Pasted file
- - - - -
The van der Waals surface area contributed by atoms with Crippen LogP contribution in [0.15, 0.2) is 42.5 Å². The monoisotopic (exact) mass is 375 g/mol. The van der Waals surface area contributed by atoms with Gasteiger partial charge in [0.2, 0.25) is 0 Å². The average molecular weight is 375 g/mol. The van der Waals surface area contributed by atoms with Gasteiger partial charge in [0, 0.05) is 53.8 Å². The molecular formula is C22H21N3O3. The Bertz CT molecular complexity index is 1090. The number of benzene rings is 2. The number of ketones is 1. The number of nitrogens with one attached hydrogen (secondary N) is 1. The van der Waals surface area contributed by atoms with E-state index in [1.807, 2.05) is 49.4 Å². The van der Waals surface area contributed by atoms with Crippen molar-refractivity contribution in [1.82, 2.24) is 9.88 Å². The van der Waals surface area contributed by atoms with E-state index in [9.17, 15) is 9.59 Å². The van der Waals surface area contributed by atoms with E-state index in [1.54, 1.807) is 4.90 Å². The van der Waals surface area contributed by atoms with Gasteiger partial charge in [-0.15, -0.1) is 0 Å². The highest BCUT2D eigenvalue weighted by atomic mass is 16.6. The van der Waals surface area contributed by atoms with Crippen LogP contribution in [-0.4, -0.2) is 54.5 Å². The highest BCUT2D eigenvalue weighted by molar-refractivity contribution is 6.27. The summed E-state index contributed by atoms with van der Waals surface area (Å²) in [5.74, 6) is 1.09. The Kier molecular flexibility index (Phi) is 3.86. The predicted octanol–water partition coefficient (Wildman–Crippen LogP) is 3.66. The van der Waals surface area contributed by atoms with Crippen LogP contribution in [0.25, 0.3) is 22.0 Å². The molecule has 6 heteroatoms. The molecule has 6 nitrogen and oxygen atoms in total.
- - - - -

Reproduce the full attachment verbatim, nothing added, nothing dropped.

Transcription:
The van der Waals surface area contributed by atoms with Crippen LogP contribution in [0.15, 0.2) is 42.5 Å². The monoisotopic (exact) mass is 375 g/mol. The van der Waals surface area contributed by atoms with Gasteiger partial charge in [0.2, 0.25) is 0 Å². The average molecular weight is 375 g/mol. The van der Waals surface area contributed by atoms with Gasteiger partial charge in [0, 0.05) is 53.8 Å². The molecular formula is C22H21N3O3. The Bertz CT molecular complexity index is 1090. The number of benzene rings is 2. The number of ketones is 1. The number of nitrogens with one attached hydrogen (secondary N) is 1. The van der Waals surface area contributed by atoms with E-state index in [1.807, 2.05) is 49.4 Å². The van der Waals surface area contributed by atoms with Crippen molar-refractivity contribution in [1.82, 2.24) is 9.88 Å². The van der Waals surface area contributed by atoms with E-state index in [9.17, 15) is 9.59 Å². The van der Waals surface area contributed by atoms with E-state index in [1.54, 1.807) is 4.90 Å². The van der Waals surface area contributed by atoms with Gasteiger partial charge in [-0.15, -0.1) is 0 Å². The highest BCUT2D eigenvalue weighted by atomic mass is 16.6. The van der Waals surface area contributed by atoms with Crippen LogP contribution in [-0.4, -0.2) is 54.5 Å². The highest BCUT2D eigenvalue weighted by molar-refractivity contribution is 6.27. The summed E-state index contributed by atoms with van der Waals surface area (Å²) in [5.74, 6) is 1.09. The Kier molecular flexibility index (Phi) is 3.86. The predicted octanol–water partition coefficient (Wildman–Crippen LogP) is 3.66. The van der Waals surface area contributed by atoms with Crippen LogP contribution in [0.25, 0.3) is 22.0 Å². The molecule has 6 heteroatoms. The molecule has 6 nitrogen and oxygen atoms in total.